I ate 3.5 grams of these stronger mushrooms, and I drank orange juice with it, which is supposed to intensify the effect, though I'm not sure if it's true. It was four mushrooms of different sizes, brown, closed caps, long stems. I've heard that they taste horrible, but I thought they tasted plain and somewhat mushroomy, not that different from a crimini.

I was hanging out with a handful of my friends, in a clean, comfortable room, setting myself up for the best experience I could have. I was in a good mood. (Mind)set and setting are very important when it comes to psychotropics.

My first hint that the small handful of mushrooms were taking effect was perhaps twenty minutes later. I was holding a toy bowling ball, and I pulled my finger out of one of the holes, and the suction felt bizarre. It felt almost like the ball was pulling back on my finger. I reported this to my friends.

Not much later, the ball felt strange in my hands, as if it were misshapen. I looked at my friend's computer monitor, which was showing a photo slideshow, and the pictures were moving. Things in the foreground were shifting over, so that I could see behind them. The colors on the wall posters were bleeding together.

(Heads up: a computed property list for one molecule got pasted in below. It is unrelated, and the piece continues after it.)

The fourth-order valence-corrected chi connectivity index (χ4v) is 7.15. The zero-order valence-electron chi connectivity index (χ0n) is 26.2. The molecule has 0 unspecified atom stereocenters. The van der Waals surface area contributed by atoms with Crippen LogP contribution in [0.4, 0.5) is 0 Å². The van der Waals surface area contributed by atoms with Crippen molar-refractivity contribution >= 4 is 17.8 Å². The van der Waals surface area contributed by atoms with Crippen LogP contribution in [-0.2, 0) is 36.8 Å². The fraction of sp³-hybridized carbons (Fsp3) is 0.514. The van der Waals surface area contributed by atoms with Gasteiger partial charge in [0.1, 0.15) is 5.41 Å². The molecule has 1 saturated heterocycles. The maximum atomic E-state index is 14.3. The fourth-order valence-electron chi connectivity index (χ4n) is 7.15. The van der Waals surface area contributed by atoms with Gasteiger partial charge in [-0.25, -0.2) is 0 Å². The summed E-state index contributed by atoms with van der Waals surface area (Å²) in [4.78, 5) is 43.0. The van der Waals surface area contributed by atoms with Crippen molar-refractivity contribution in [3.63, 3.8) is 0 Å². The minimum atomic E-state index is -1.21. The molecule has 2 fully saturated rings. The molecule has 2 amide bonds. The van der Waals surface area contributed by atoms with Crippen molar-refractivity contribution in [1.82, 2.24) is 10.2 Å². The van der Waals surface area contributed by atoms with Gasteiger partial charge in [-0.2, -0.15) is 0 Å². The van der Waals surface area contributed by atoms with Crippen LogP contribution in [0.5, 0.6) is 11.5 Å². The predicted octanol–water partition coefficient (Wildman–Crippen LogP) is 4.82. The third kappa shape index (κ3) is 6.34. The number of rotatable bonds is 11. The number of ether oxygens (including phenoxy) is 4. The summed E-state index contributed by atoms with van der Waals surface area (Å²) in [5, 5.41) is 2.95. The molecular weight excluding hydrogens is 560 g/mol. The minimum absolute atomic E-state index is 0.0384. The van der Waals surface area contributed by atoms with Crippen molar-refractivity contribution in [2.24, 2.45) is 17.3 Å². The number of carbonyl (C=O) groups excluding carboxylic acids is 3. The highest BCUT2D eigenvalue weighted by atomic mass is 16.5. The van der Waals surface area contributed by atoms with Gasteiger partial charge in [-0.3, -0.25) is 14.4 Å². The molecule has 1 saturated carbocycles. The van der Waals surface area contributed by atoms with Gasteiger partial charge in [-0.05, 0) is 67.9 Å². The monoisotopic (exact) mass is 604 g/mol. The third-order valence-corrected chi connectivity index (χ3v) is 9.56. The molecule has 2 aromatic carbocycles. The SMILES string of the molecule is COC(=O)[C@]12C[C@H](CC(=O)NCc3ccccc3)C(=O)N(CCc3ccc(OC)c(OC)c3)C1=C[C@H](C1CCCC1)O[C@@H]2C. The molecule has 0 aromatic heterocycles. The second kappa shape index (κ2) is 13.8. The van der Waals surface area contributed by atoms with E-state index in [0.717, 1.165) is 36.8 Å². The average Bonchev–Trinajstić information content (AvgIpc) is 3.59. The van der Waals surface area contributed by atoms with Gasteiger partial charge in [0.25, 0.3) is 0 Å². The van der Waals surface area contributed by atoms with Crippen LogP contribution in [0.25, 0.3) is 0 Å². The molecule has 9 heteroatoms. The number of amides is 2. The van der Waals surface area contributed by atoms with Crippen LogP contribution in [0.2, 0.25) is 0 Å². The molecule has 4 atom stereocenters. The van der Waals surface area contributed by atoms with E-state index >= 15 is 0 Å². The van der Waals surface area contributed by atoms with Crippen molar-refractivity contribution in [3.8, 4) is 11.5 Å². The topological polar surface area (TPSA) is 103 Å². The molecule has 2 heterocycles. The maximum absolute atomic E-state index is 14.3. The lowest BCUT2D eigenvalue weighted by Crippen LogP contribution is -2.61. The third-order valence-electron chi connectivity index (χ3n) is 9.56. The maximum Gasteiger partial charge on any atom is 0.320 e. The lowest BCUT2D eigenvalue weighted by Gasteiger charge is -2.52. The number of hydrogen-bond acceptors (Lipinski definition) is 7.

My girlfriend left the room when I was playing Call of Duty: Black Ops (something I soon gave up on). When she came back, I was surprised that her skin was glowing canary yellow. It was very beautiful. I saw that she had put on her yellow sweatpants, and realized that my mind had somehow projected that color onto her skin. When she put on an orange sweater later, her skin turned orange. My friends faces looked flawless, and younger, hairs and blemishes having disappeared. Staring at anything for long enough would cause it to deform.